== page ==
If we look closely, we see life and death overflow to a depressing degree
Color overflows within black, black lurks within color
Our food consists of every kind of dead body
Flowers bloom in the midst of dying
Pet animals remain in their cages again today
Now life is born with reckless abandon
Continuing to live towards death day by day
It is almost dazzling
Come on, let’s go
I will live every frigid day to its full
(Mika Ninagawa, excerpt from noir.)
Staircase: Untitled (2015, ink-jet on colton film）
A particularly distinctive feature of the Hara Museum is its stairwell window through which beautiful sunlight enters. This window is covered with photographic images printed on transparent film in monochrome. The lack of color averts a stained glass effect and the insinuation of religious grandeur, creating instead the feeling of a private space for memories. In the past, when the Hara Museum was the residence of the Hara family, the staircase was a private space that led to bedrooms on the second floor.
Gallery IV: PLANT A TREE (2011, C-print)
According to the artist, in the spring of 2010, she began shooting cherry blossoms along the Meguro River in Tokyo in an almost obsessive fashion. They are images that embody one of the basic points of photography – to capture passing moments of glory. Ninagawa recently commented as follows:
“This is a book of photographs taken only of cherry blossoms along the Meguro River. I took them all one spring day within a span of about three hours. I see them as photographs that could only have been taken on that particular day, of things that could only have been recorded at that moment.”
Gallery III and Gallery V: Self-image (2013 -, C-print)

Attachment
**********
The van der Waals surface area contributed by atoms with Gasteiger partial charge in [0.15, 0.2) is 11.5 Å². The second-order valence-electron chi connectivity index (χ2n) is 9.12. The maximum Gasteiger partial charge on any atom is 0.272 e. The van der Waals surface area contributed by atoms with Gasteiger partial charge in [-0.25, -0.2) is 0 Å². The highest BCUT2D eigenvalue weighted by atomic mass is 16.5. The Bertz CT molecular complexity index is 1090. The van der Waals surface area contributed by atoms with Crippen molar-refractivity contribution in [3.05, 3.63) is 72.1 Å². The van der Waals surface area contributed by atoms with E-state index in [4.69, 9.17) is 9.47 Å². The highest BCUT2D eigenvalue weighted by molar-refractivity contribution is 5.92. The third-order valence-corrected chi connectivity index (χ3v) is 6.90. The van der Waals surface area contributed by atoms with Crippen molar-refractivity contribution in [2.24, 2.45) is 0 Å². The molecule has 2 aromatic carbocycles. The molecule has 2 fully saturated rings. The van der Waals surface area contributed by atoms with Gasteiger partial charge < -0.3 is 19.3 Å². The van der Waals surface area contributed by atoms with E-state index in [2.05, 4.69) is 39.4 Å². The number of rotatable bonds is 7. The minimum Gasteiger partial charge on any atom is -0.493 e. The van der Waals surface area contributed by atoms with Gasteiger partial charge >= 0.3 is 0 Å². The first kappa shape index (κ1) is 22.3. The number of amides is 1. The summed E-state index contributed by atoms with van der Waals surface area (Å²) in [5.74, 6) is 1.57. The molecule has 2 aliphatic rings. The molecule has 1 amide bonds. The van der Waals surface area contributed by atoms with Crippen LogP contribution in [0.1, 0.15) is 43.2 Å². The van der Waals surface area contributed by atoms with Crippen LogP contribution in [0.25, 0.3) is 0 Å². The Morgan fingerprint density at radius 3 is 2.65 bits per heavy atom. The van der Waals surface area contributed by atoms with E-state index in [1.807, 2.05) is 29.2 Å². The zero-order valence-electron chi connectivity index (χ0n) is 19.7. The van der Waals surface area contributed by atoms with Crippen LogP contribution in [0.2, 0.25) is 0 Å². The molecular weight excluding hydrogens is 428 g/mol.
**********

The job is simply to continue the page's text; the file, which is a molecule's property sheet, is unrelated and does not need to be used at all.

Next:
Ninagawa’s early works, which included many self portraits, were sometimes labeled “Girl Photos,” in the sense that they were focused on things within close proximity (“5 meters or less”). To separate her self-portraits from this characterization, Ninagawa has kept them away from public view over the years, even as she continued taking them. These photographs, many of which are monochrome without her trademark “Ninagawa Color,” capture a truly raw and unguarded Mika Ninagawa.
“I close the pages of a galley proof for Mika Ninagawa’s Self-image. Swaying in the wind in one corner of the yard are the bars and swing-set with which Mika used to play when she was little. I try to push my child’s internal world and bodily flesh gently into the distant background.”
(Yukio Ninagawa, excerpt from The Sound of Acorns Falling in the Wind in Self-image.)
- Featured artist
- Organized by
Hara Museum of Contemporary Art
- Sponsored by
Deutsche Bank Group, LUMINE Co., Ltd., GATEAU FESTA HARADA
- Cooperation provided by
Tomio Koyama Gallery, Lucky Star Co., Ltd.
- Additional cooperation provided by
Perrier-Jouët, FUJIFILM Imaging Systems Co.,Ltd., TOKYO Lithmatic Corporation, Oji F-Tex Co., Ltd., TOSHO Printing Co., Ltd., Keiichiro Shibuya, evala, ZUMI
- Equipment support provided by